Muscular Dystrophy Association Summer Camp and How to Live Unlimited
This post was sponsored by the Muscular Dystrophy Association. All views and editorial are mine.
The first thing you notice when you arrive at an MDA Summer Camp is the serenity. Wood cabins nestle beside gorgeous, tall trees, a placid lake shimmers in the sunlight, and pretty birds and dragonflies flit about. The only word for it is “idyllic.”
The second thing you notice when you arrive at an MDA Summer Camp, specifically, when you arrive during breakfast, is the lack of serenity. Girl campers at one table clap their hands and sing a taunting song to another table, a counselor dressed in a toga he made out of his bed sheet does a wacky booty shaking dance, and a little boy in a Skylanders t-shirt laughs so hard at a joke that his face turns red. The only word for it is “boisterous.”
That was my experience when I visited a Muscular Dystrophy Association Summer Camp in Illinois last week. We arrived early in the morning and walked through the quiet campgrounds, and as we entered the cafeteria, I suddenly realized that I didn’t know what to expect. It’s a camp for kids with muscular dystrophy, after all, so would they be quietly sitting in wheelchairs? Reading in the corner? Should I have brought a book of inspirational poetry to share with them all? A lute? Well, short answer: No. As if. Because instead of poems and terrible lute music, these kids and counselors were way more interested in closing out their breakfast with a dance break so epic that I got tired just watching it. Whew.
This was just the first instance of many instances where I saw the 45 campers, ranging in age from 6-17, and their volunteer counselors enjoying Summer Camp just like all kids enjoy summer camp: loudly, somewhat messily, and with maximum joy. Their activities included songs, games, and boat rides. Horseback riding, swimming, and crafts. Fishing, dancing and relay races. And all of that with no parents, chores or homework for a week.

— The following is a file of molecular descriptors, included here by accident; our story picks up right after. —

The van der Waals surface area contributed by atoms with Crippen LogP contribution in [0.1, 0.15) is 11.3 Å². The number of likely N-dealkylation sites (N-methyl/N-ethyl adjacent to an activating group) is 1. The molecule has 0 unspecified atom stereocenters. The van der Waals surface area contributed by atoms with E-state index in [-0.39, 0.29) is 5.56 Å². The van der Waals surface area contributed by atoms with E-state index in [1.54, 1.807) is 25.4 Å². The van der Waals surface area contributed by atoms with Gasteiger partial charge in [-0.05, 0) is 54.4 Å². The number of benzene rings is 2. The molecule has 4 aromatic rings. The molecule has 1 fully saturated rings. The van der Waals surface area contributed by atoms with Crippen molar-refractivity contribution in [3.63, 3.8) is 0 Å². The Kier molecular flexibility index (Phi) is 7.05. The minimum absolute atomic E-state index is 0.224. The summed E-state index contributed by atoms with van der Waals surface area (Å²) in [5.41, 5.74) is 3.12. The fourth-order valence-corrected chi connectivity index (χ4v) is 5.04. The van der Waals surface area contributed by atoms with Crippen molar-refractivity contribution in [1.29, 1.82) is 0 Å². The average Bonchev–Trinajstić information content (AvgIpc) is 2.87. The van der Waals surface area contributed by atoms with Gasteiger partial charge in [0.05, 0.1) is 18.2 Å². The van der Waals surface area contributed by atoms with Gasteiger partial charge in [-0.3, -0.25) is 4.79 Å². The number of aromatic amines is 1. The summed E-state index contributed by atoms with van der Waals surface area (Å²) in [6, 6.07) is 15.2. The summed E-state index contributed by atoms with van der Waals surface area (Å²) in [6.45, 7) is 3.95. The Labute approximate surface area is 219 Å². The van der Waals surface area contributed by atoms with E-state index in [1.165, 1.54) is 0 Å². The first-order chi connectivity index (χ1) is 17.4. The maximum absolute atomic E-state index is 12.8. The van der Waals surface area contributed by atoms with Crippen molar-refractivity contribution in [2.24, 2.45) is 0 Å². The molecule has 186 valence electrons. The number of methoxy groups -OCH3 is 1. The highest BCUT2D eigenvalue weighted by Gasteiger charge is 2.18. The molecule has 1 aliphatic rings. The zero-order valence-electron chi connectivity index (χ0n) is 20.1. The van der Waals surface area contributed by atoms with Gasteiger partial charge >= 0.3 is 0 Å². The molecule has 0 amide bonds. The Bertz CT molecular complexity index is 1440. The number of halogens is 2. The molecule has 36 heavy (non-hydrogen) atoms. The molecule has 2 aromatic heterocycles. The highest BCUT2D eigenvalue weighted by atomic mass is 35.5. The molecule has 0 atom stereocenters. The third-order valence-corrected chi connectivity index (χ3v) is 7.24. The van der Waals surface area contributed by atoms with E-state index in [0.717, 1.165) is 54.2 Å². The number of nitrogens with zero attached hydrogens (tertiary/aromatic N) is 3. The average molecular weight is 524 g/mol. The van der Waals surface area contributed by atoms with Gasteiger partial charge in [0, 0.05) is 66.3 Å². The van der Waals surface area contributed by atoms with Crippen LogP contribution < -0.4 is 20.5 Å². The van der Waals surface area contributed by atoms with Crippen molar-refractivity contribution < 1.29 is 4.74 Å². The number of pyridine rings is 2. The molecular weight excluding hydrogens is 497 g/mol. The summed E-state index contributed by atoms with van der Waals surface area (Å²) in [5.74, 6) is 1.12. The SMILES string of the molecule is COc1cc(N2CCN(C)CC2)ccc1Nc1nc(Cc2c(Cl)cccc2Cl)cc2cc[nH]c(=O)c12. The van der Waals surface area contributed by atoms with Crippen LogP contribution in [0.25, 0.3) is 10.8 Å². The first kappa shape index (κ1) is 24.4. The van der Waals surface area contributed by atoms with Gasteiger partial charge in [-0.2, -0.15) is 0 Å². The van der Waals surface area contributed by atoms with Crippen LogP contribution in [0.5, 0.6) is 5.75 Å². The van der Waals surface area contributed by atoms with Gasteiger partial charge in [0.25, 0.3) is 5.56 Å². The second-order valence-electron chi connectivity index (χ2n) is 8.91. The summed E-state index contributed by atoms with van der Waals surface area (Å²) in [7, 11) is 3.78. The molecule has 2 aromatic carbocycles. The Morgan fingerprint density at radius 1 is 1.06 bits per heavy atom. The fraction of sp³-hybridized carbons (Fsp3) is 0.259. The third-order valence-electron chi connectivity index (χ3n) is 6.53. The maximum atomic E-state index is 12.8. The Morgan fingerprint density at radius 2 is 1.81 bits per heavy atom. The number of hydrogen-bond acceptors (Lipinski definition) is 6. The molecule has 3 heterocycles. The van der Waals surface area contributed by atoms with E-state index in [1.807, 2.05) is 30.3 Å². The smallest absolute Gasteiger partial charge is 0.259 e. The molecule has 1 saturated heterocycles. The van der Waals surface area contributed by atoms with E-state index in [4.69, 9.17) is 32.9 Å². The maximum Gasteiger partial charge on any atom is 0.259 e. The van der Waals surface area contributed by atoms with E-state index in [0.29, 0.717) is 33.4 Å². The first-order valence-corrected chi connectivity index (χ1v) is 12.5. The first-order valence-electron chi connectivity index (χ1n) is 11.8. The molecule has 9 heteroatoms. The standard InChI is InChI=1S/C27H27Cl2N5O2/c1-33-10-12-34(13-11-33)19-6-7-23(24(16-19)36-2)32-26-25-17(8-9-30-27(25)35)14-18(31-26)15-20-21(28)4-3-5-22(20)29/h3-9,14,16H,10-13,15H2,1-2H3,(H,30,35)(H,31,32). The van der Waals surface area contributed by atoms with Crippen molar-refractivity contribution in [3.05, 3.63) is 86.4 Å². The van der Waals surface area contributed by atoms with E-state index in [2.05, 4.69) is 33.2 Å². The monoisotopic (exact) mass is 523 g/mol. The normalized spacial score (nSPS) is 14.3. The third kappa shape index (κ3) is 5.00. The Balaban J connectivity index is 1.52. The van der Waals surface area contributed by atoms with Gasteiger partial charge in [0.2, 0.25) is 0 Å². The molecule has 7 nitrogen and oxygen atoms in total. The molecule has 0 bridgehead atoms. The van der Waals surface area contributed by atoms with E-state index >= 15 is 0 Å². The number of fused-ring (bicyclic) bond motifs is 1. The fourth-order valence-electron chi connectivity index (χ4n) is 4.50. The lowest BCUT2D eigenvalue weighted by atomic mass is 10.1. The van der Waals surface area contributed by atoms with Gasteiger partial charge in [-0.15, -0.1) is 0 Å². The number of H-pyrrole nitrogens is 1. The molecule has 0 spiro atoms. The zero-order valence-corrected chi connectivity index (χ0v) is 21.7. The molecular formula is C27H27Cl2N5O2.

A week that one camper told me is “the best week of the year.”
The kids are kept super busy at the MDA camps, many getting to do things they never thought they could do. And they’re not embarrassed if they don’t do it well, either, because it’s all in the trying, not in the results. For example, during archery, some of the kids were able to hold a bow, but the camp also had modified ways of shooting an arrow for kids without the arm strength. When the “Hunger Games” begin, I want this dude on my side.
Some campers took their first ever canoe ride when I was there. The little boy pictured said he was scared, but “I’m still doing it anyways.”
And here’s another little boy I met who was very serious about catching a fish. He had braces on his legs, and was probably feeling tired, but he was still determined to stand there until he got a nibble.
The kids also love to swim, and here they are in the pool, each with a counselor. I don’t know what game they were playing while we watched them, but it involved a lot of loud singing and splashing, and the spraying of innocent bystanders with Super Soakers.
MDA works hard to ensure that these kids, kids who may have felt different from others their entire lives, don’t feel different at this camp. They feel like they fit in.
There is a 1:1 camper/counselor ratio at MDA Summer Camp, so each kid has the best possible care and attention. They are even checked on twice a night while they sleep, with some kids needing to be physically turned over because they’re not able to do it themselves. And bonus: their parents at home get a week to recharge and renew their energy, and their siblings get mom and dad all to themselves.